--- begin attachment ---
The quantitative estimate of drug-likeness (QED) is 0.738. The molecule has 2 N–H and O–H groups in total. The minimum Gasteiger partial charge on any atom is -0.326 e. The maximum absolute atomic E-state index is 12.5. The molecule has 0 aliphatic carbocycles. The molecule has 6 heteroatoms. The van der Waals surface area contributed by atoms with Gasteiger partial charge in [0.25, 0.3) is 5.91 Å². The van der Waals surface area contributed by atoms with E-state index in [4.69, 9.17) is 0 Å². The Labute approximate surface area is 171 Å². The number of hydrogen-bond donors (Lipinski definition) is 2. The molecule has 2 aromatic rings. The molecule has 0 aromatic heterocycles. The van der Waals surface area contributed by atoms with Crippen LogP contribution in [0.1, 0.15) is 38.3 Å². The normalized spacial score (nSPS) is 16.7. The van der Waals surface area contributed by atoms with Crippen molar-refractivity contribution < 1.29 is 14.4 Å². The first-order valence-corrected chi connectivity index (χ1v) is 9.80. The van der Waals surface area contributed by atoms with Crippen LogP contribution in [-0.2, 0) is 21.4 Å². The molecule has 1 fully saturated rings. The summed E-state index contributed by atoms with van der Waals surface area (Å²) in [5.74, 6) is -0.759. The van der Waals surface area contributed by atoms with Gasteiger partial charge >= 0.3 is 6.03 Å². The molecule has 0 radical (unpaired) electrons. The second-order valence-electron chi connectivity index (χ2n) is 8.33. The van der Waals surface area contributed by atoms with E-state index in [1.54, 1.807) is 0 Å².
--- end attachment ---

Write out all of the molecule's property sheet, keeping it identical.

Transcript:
The quantitative estimate of drug-likeness (QED) is 0.738. The molecule has 2 N–H and O–H groups in total. The minimum Gasteiger partial charge on any atom is -0.326 e. The maximum absolute atomic E-state index is 12.5. The molecule has 0 aliphatic carbocycles. The molecule has 6 heteroatoms. The van der Waals surface area contributed by atoms with Gasteiger partial charge in [0.25, 0.3) is 5.91 Å². The van der Waals surface area contributed by atoms with E-state index in [4.69, 9.17) is 0 Å². The Labute approximate surface area is 171 Å². The number of hydrogen-bond donors (Lipinski definition) is 2. The molecule has 2 aromatic rings. The molecule has 0 aromatic heterocycles. The van der Waals surface area contributed by atoms with Crippen LogP contribution in [0.1, 0.15) is 38.3 Å². The normalized spacial score (nSPS) is 16.7. The van der Waals surface area contributed by atoms with Crippen molar-refractivity contribution < 1.29 is 14.4 Å². The first-order valence-corrected chi connectivity index (χ1v) is 9.80. The van der Waals surface area contributed by atoms with Crippen LogP contribution in [-0.2, 0) is 21.4 Å². The molecule has 1 fully saturated rings. The summed E-state index contributed by atoms with van der Waals surface area (Å²) in [5.74, 6) is -0.759. The van der Waals surface area contributed by atoms with Gasteiger partial charge >= 0.3 is 6.03 Å². The molecule has 0 radical (unpaired) electrons. The second-order valence-electron chi connectivity index (χ2n) is 8.33. The van der Waals surface area contributed by atoms with E-state index in [1.54, 1.807) is 0 Å².